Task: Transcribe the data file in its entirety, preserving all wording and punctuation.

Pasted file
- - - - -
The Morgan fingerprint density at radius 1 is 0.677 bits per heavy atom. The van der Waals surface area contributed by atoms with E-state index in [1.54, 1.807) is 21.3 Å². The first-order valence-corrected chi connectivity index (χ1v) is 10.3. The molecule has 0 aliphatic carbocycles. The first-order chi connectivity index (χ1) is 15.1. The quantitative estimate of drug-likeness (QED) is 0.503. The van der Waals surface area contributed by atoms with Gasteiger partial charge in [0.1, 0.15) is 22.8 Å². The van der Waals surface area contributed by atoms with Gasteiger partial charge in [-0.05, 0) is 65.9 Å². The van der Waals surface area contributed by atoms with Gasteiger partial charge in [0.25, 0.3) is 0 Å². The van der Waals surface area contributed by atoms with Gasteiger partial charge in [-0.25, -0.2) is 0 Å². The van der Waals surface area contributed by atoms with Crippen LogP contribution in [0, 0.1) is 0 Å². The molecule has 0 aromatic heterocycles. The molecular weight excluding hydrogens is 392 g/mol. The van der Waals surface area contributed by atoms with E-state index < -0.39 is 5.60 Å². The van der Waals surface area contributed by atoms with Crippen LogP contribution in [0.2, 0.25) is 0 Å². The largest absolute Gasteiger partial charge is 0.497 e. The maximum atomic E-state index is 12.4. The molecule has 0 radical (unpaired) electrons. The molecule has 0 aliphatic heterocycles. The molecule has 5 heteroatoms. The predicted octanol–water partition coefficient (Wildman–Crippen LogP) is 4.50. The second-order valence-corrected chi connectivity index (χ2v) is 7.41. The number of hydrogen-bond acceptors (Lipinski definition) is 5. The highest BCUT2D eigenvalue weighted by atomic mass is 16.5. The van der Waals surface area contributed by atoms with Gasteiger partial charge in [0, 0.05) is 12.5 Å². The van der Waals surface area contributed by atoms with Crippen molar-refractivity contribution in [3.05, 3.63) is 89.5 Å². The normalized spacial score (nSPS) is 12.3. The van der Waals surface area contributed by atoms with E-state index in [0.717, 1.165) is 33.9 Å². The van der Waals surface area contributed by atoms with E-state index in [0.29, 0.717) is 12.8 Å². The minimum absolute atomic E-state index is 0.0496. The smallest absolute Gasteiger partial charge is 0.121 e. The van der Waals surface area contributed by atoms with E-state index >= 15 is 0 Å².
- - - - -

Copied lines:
The Morgan fingerprint density at radius 1 is 0.677 bits per heavy atom. The van der Waals surface area contributed by atoms with E-state index in [1.54, 1.807) is 21.3 Å². The first-order valence-corrected chi connectivity index (χ1v) is 10.3. The molecule has 0 aliphatic carbocycles. The first-order chi connectivity index (χ1) is 15.1. The quantitative estimate of drug-likeness (QED) is 0.503. The van der Waals surface area contributed by atoms with Gasteiger partial charge in [0.1, 0.15) is 22.8 Å². The van der Waals surface area contributed by atoms with Gasteiger partial charge in [-0.05, 0) is 65.9 Å². The van der Waals surface area contributed by atoms with Gasteiger partial charge in [0.25, 0.3) is 0 Å². The van der Waals surface area contributed by atoms with Gasteiger partial charge in [-0.25, -0.2) is 0 Å². The van der Waals surface area contributed by atoms with Crippen LogP contribution in [0, 0.1) is 0 Å². The molecule has 0 aromatic heterocycles. The molecular weight excluding hydrogens is 392 g/mol. The van der Waals surface area contributed by atoms with E-state index < -0.39 is 5.60 Å². The van der Waals surface area contributed by atoms with Crippen LogP contribution in [0.2, 0.25) is 0 Å². The largest absolute Gasteiger partial charge is 0.497 e. The maximum atomic E-state index is 12.4. The molecule has 0 radical (unpaired) electrons. The molecule has 0 aliphatic heterocycles. The molecule has 5 heteroatoms. The predicted octanol–water partition coefficient (Wildman–Crippen LogP) is 4.50. The second-order valence-corrected chi connectivity index (χ2v) is 7.41. The number of hydrogen-bond acceptors (Lipinski definition) is 5. The highest BCUT2D eigenvalue weighted by atomic mass is 16.5. The van der Waals surface area contributed by atoms with Gasteiger partial charge in [0, 0.05) is 12.5 Å². The van der Waals surface area contributed by atoms with Crippen molar-refractivity contribution in [3.05, 3.63) is 89.5 Å². The normalized spacial score (nSPS) is 12.3. The van der Waals surface area contributed by atoms with E-state index in [0.717, 1.165) is 33.9 Å². The van der Waals surface area contributed by atoms with E-state index in [0.29, 0.717) is 12.8 Å². The minimum absolute atomic E-state index is 0.0496. The smallest absolute Gasteiger partial charge is 0.121 e. The van der Waals surface area contributed by atoms with E-state index >= 15 is 0 Å².